As of Oct. 4 Hondurans’ free speech and assembly rights remained suspended under a 45-day state of siege declared by de facto president Roberto Micheletti a week earlier. The general secretary of the Organization of American States (OAS), Chilean diplomat José Miguel Insulza, was scheduled to visit Tegucigalpa on Oct. 7 with a delegation of about 10 foreign ministers to negotiate a resolution to the crisis that began more than 100 days earlier with a June 28 military coup against President José Manuel Zelaya Rosales. The deposed president has been staying in the Brazilian embassy since his surprise return to the country on Sept. 21. (Agence France Presse, Oct. 4)
Plans for a resolution generally center on the San José Accord, a proposal from Costa Rican president Oscar Arias for Zelaya to return to office until his term expires on Jan. 27 but with a coalition government and an agreement not to pursue calls for a constituent assembly to rewrite the 1982 Constitution. Zelaya has generally agreed to the plan, but the grassroots movement against the coup rejects any compromise on the constituent assembly.
A new variant of the San José Accord is being promoted by Adolfo Facussé, president of the National Association of Industries of Honduras (ANDI). He claims his proposal is backed by other powerful business owners and that Micheletti has shown interest. Under the “Facussé Plan,” Micheletti would step down “with honor” and Zelaya would return to office but would stay under house arrest while awaiting trial on corruption charges. The proposal also includes a multinational force with troops from Canada, Colombia and Panama, all countries with conservative governments closely allied to the US. The occupying force would “be charged with watching out that [Zelaya] complies” with the agreement, Facussé told the left-leaning Mexican daily La Jornada in an interview published on Sept. 30. The foreign troops would “strictly limit the capacities of this gentlemen,” he said. “[T]hey’ll just come to help and then will go back home.”
The US has identified Facussé as an important backer of the coup. In August he called for resistance to international economic sanctions imposed after the coup, “because it’s better to eat tortillas and beans for year than to return to the situation we were in before, under the influence of Mr. Chávez”—a reference to leftist Venezuelan president Hugo Chávez Frías, an ally of Zelaya. Since August, however, owners of the country’s maquiladoras (tax-exempt plants assembling products for export) have grown increasingly nervous about the economic situation. Facussé himself was deported from the US when he attempted to visit Miami on Sept. 12.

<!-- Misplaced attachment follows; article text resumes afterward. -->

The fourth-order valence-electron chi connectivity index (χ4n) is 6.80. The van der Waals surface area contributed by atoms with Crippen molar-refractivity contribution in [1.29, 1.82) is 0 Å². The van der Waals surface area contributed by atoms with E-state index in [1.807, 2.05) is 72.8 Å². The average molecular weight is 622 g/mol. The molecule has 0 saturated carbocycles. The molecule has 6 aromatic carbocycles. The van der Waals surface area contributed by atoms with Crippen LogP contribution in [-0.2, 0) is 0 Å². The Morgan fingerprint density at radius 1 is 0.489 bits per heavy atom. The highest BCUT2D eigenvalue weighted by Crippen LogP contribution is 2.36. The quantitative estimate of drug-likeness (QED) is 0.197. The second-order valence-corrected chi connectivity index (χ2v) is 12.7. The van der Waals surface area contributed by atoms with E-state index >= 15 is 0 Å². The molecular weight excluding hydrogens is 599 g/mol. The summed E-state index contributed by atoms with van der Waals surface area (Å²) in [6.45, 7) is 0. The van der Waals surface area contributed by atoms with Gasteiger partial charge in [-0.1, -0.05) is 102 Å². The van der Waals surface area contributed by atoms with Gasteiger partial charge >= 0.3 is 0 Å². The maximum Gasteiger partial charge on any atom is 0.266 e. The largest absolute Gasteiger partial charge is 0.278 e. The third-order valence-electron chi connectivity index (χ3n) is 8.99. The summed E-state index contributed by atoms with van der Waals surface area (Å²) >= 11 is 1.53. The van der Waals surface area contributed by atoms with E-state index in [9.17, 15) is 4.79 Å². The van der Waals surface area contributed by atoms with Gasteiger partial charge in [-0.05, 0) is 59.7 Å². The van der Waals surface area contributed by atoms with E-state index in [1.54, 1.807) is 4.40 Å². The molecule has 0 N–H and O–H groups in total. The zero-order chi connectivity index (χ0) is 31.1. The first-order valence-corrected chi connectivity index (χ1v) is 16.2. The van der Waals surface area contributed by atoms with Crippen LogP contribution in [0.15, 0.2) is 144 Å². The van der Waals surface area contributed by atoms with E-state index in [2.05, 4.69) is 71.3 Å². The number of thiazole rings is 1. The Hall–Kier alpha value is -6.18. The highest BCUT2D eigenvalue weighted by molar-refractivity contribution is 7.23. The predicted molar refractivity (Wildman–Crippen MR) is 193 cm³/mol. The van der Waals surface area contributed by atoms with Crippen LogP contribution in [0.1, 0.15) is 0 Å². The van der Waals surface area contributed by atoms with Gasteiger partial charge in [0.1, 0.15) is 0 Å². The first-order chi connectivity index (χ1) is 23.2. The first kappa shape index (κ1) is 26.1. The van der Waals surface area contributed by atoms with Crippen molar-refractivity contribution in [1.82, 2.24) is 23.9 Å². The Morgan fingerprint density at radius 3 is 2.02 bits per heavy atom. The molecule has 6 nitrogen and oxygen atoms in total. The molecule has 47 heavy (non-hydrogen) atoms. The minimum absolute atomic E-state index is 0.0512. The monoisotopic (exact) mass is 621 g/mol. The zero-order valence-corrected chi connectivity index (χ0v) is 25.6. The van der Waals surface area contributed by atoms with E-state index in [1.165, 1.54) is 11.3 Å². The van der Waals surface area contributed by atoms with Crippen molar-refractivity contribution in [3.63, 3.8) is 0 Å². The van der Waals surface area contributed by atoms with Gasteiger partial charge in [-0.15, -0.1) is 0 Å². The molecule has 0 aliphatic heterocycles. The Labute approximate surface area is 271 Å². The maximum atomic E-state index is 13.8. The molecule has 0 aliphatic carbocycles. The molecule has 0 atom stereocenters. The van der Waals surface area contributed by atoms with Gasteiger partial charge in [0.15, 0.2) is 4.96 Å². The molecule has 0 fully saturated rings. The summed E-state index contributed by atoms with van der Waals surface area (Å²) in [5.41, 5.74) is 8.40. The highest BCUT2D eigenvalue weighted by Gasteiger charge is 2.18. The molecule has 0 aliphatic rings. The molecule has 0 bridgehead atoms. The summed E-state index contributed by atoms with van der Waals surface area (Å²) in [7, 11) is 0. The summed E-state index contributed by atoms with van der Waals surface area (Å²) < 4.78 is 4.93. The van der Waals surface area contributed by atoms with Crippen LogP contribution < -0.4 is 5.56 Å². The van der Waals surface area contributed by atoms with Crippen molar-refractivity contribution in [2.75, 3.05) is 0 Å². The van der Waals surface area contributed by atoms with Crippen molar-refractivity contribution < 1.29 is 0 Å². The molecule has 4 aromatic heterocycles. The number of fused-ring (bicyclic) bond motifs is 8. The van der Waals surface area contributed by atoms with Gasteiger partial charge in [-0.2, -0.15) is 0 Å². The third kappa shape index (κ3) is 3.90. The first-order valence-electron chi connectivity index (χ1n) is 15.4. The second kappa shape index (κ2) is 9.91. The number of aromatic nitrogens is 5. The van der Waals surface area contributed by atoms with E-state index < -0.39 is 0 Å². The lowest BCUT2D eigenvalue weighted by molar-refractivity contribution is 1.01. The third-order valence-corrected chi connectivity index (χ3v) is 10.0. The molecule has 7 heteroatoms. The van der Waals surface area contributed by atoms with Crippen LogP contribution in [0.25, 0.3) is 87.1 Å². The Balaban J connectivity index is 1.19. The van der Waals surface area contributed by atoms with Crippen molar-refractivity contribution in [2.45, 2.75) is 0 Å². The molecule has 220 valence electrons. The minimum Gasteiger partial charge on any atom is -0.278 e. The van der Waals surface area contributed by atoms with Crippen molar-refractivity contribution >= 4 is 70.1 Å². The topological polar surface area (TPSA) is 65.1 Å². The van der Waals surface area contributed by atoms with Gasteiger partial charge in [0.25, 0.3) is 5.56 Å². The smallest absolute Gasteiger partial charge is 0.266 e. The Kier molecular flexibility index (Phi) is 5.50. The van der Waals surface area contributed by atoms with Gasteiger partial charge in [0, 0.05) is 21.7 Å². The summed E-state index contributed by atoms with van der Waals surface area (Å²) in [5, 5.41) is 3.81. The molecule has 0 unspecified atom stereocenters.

In the La Jornada interview Facussé insisted that he was friends with Zelaya and had backed Honduras’ participation in Petrocaribe, Chávez’s system for supplying discounted Venezuelan oil to the Caribbean Basin. “I invited the Venezuelans here,” Facussé said. “I supported Zelaya on the Bolivarian Alliance”—the Chávez-initiated Bolivarian Alliance for the Peoples of Our America trade bloc (ALBA, formerly the Bolivarian Alternative for the Peoples of Our America). The La Jornada correspondent noted that Facussé, who is of Palestinian origin, is related to the late Schafik Handal, a leader of the leftist Farabundo Martí Front for National Liberation (FMLN), which now holds the presidency of El Salvador. (LJ, Sept. 30)
In an article posted at the website of the US magazine The Nation on June 30, just two days after the coup, New York University professor Greg Grandin wrote that what the US government “might be angling for in Honduras could be the ‘Haiti Option.’ In 1994 Bill Clinton worked to restore Haitian president Jean-Bertrand Aristide after he was deposed in a coup, but only on the condition that Aristide would support IMF [International Monetary Fund] and World Bank policies.” (The Nation, June 30) Aristide’s restoration in 1994 included a military occupation by more than 20,000 US troops. The US occupied Haiti again in March 2004 after Aristide’s second removal from office, but the US troops were replaced in June 2004 by a multinational force headed by Brazil. The force remains there five years later.
From Weekly News Update on the Americas, Oct. 4